16 MARCH 2021
FROM THE DESK OF LAURA NORÉN
A TIMELY EXPLAINER FOR ACADEMIC DATA SCIENTISTS
Federated learning is a technique in which models can be trained and updated without pooling data in a central data store or otherwise creating onward exposures of the original data. Federated learning came out of Google in 2016 and was initially more widely used in industry than in academic data science, likely because it solved scaling and consumer preference problems that were not as common in academia. However, federated learning is showing up in academic medical research and masters level teaching.
Assistant Professor Corey Arnold (UCLA) and his postdoc Karthik Sarma (UCLA/Caltech) are using federated learning to train diagnostic models on MRI images from several health care providers without having to remove the MRI image data from home data repositories.
In 2020, the University of Cambridge added a module on federated learning to their MPhil course in Advanced Computer Science; many data science, computer science, and AI/ML programs do not yet include federated learning.
A brief overview of federated learning
Where traditional data analysis and modeling first gather all the data into a central location, then run computations against that data to produce a model or models, federated learning leaves the data in decentralized locations, runs the computations in all of those decentralized locations, and sends only the model parameters to the central hub. The central hub then computes one federated model based on the many model estimates and sends that federated model back out to all the members of the federation. As new data become available within the decentralized members of the federation, the process re-runs to update the model. Any updates to the primary model are always available to members of the federation, which is excellent in situations where federation members may have sparse or infrequent data generation. (Note: there are several more complex versions of federated learning, including a direct node-to-node architecture with no central server.)
Federated learning was designed in the context of smart phone use cases where consumers prefer to keep their personal data on their phone but also want to have the latest phone-based models updated in near real-time. For instance, auto-correct helped me spell ‘Billie Eilish’ and ‘Megan Thee Stallion’ with my thick thumbs while texting about the Grammys.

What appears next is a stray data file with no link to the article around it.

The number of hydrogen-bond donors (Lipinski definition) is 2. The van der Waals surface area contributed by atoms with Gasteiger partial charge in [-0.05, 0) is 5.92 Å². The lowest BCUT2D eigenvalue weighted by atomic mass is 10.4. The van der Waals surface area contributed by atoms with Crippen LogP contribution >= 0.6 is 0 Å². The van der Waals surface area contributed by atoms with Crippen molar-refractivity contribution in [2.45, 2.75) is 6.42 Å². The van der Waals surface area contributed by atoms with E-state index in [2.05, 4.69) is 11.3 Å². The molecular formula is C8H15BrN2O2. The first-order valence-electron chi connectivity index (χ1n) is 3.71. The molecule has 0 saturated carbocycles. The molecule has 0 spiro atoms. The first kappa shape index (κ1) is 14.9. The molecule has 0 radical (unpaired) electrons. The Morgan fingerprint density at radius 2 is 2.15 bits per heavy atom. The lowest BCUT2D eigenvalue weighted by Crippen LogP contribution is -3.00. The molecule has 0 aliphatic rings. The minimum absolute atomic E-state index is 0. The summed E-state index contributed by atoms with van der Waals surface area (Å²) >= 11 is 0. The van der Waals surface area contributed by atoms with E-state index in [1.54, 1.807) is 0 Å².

What are key benefits of federated learning?
Federated learning has two key benefits:
- Federated learning splits the computational load among many devices. If you are paying for computation, this is appealing. Programmers please note: battery etiquette asks that federated learning computations run only when devices are plugged in.
- Federated learning is more privacy protecting because the data remains within its silos. Example: I want to spell Megan Thee Stallion’s name correctly but I may not want my thoughts about Megan Thee Stallion’s lyrics in a database somewhere.
Should we be pleased about offloading compute costs to distant devices?
There is no definitive answer to this question, but there are a couple common considerations. In cases where the entire network is within your AWS instance or Snowflake account, you’ll pay for all the computation anyway, but with federated learning you can at least assess how much each tenant/customer’s computations are costing your company or research grant. If you’re an app developer and some of the computations are happening on your customer’s phones, laptops, or IoT device, the cost-control objectives are even more obvious, but the computational complexity can be limited by the device type. Phones and laptops are usually computationally sufficient and plugged in regularly, but it is challenging to run federated learning on solar-powered devices clipped to small bird species.
Does federated learning solve privacy protection?